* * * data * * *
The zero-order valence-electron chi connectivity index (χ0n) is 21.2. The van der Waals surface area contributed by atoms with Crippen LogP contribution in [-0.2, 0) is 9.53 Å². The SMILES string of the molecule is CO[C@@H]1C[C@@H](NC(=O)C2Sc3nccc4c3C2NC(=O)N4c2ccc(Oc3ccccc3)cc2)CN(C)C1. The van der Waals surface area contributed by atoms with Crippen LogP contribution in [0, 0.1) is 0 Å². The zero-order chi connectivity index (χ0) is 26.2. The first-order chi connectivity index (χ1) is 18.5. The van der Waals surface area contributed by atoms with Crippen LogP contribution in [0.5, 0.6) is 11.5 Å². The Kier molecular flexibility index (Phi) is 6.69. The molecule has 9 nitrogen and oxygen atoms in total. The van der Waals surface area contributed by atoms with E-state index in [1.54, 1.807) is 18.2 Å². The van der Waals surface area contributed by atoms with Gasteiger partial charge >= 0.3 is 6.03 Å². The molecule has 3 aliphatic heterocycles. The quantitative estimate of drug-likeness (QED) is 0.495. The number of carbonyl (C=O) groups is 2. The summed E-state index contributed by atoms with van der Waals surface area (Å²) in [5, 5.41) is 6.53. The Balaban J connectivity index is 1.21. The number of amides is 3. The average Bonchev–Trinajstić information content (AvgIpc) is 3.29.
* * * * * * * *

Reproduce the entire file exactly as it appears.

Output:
The zero-order valence-electron chi connectivity index (χ0n) is 21.2. The van der Waals surface area contributed by atoms with Crippen LogP contribution in [-0.2, 0) is 9.53 Å². The SMILES string of the molecule is CO[C@@H]1C[C@@H](NC(=O)C2Sc3nccc4c3C2NC(=O)N4c2ccc(Oc3ccccc3)cc2)CN(C)C1. The van der Waals surface area contributed by atoms with Crippen LogP contribution in [0, 0.1) is 0 Å². The zero-order chi connectivity index (χ0) is 26.2. The first-order chi connectivity index (χ1) is 18.5. The van der Waals surface area contributed by atoms with Crippen LogP contribution in [0.5, 0.6) is 11.5 Å². The Kier molecular flexibility index (Phi) is 6.69. The molecule has 9 nitrogen and oxygen atoms in total. The van der Waals surface area contributed by atoms with E-state index in [1.54, 1.807) is 18.2 Å². The van der Waals surface area contributed by atoms with Gasteiger partial charge >= 0.3 is 6.03 Å². The molecule has 3 aliphatic heterocycles. The quantitative estimate of drug-likeness (QED) is 0.495. The number of carbonyl (C=O) groups is 2. The summed E-state index contributed by atoms with van der Waals surface area (Å²) in [5, 5.41) is 6.53. The Balaban J connectivity index is 1.21. The number of amides is 3. The average Bonchev–Trinajstić information content (AvgIpc) is 3.29.